Organizations around the world spent $362.2 billion last year on corporate training, and every year since 2010, the global spend has increased. With so much of a company’s budget invested in training, it’s important for its leaders to make sure they’re seeing a return on that investment. Organizations see evidence of that return in improved employee productivity and performance back on the job. It’s also important to use assessments – before, during and after training – to ensure that employees are at least understanding and retaining what they learn. They can also be useful for reporting on compliance training to regulatory bodies.
Asking questions before, during or after training can improve knowledge retention as well as assess it, according to Brian McNamara, director of marketing at Questionmark. Asking a question and then providing corrective feedback “has a pretty dramatic learning benefit.”
Creating good assessment questions takes time, money and expertise. Fortunately, emerging technologies, such as artificial intelligence (AI), are making the process more efficient. For example, the Harbinger Group recently released a tool called Quillionz, which uses natural language processing to analyze training content and automatically generate questions for assessments. “A good multiple-choice question can take up to 15 minutes or more to design,” says Vikas Joshi, CEO and managing director of the Harbinger Group. Quillionz is an attempt to automate that process while maintaining the quality of an expert-created question.
Natural language processing (NLP) is a type of AI that uses algorithms to process, understand and manipulate language. Organizations are starting to use NLP in adaptive learning programs, chatbots and coaching. Creating assessments is another new application. “Once the questions are generated, as we know, AI is a technology which is still evolving, so it can only be better if we learn from user actions. So that’s where the machine learning comes into the picture,” says Joshi. Quillionz uses a machine learning model that observes user actions and uses that data to help create better questions in the future.
What Makes a Good Question?
Poonam Jaypuriya, vice president of e-learning at Harbinger Group, says that assessments should have two types of questions: retention-based questions and comprehension-based questions. Retention questions use fill-in-the-blank or “WH” (who, what, when, where, why) formats, while comprehension questions ask learners to reason, draw conclusions or select from multiple choices.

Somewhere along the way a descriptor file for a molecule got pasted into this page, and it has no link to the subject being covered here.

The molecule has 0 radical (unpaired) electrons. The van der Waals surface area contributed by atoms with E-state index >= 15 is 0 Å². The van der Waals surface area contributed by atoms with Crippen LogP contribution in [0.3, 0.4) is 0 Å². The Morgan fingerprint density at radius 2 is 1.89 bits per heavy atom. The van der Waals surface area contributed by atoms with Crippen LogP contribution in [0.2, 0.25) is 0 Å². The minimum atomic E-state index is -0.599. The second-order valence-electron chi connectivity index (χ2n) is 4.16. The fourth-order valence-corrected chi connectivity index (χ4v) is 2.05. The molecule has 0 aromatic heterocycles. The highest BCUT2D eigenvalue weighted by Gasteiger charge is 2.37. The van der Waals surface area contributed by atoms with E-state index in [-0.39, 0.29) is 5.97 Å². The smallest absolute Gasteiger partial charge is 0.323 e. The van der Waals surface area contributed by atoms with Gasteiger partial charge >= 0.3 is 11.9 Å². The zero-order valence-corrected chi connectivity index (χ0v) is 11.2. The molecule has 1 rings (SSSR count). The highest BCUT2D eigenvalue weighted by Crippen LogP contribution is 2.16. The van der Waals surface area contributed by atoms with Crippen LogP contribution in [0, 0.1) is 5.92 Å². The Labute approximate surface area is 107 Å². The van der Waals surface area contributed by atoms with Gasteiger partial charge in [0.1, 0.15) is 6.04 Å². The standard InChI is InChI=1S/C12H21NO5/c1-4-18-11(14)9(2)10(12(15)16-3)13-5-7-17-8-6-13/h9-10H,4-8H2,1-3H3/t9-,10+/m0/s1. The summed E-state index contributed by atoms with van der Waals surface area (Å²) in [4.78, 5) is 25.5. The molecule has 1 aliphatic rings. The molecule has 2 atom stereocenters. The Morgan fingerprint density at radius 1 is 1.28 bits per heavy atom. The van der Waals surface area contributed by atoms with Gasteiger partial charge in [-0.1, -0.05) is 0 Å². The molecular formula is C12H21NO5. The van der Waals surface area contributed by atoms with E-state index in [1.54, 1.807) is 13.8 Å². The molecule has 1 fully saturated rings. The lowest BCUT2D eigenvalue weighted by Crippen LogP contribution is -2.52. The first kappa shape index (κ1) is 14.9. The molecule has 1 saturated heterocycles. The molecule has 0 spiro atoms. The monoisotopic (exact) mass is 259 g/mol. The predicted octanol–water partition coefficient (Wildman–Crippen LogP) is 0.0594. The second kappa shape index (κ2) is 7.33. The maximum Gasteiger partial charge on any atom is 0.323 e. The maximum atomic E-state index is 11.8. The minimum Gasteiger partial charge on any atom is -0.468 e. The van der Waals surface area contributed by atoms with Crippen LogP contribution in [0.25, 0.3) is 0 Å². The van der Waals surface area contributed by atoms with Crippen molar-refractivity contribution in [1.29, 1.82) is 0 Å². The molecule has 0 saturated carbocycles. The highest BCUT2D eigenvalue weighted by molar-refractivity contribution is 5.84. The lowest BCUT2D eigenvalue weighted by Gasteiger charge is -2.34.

If your assessments are created by subject matter experts, McNamara recommends teaching them how to write good questions using coaching or an item writing workshop. Without good questions, you “detract from [the assessment’s] ability to distinguish between the people who know the information you’re testing against and those who don’t.”
Of course, that means that when a computer is creating questions, expert oversight is required to make sure the questions are good ones. Harbinger Group has a team of instructional design experts to review the questions the AI creates and “delivers an array of curated, handpicked questions,” according to the press release announcing Quillionz.
Getting Started with Technology
Joshi says it’s important for organizations to understand “the central role that language plays in learning and development.” If you’re interested in using tools like Quillionz in your assessments, make sure to “pay attention to not just the analytical technologies but also the language technologies around AI.”
Other important considerations include responsiveness and security, says McNamara. Make sure your online assessments can be accessed on any device and using any browser, especially if you have a large deskless population. And while technology can make assessments less secure in some ways, online proctoring technologies and other innovations can improve security and reduce the risks of both cheating and data hacks.
“Ultimately, you need to be able to trust the platform that it’s being delivered from,” says McNamara. That includes being sure that the assessments and the data they collect are secure. It also means trusting them with your learners – making sure that the technologies they use are enhancing assessment and learning, not being used just for show. Finally, says Jeremy Auger, chief strategy officer of D2L, if you’re using AI in your assessments, it means ensuring that you don’t include “historical bias” in the data that you use for the algorithms. (An example from hiring: “If you traditionally hired males in technical roles, does the data driving the AI continue to filter women from the process?”)
“There’s an ever-growing need for questions [that make] it easier for people to learn, either on their own or through the help of great learning portals,” says Joshi. Regardless of what tools or platforms you use, making sure you’re efficiently – but effectively – enhancing the learning experience should be your primary goal.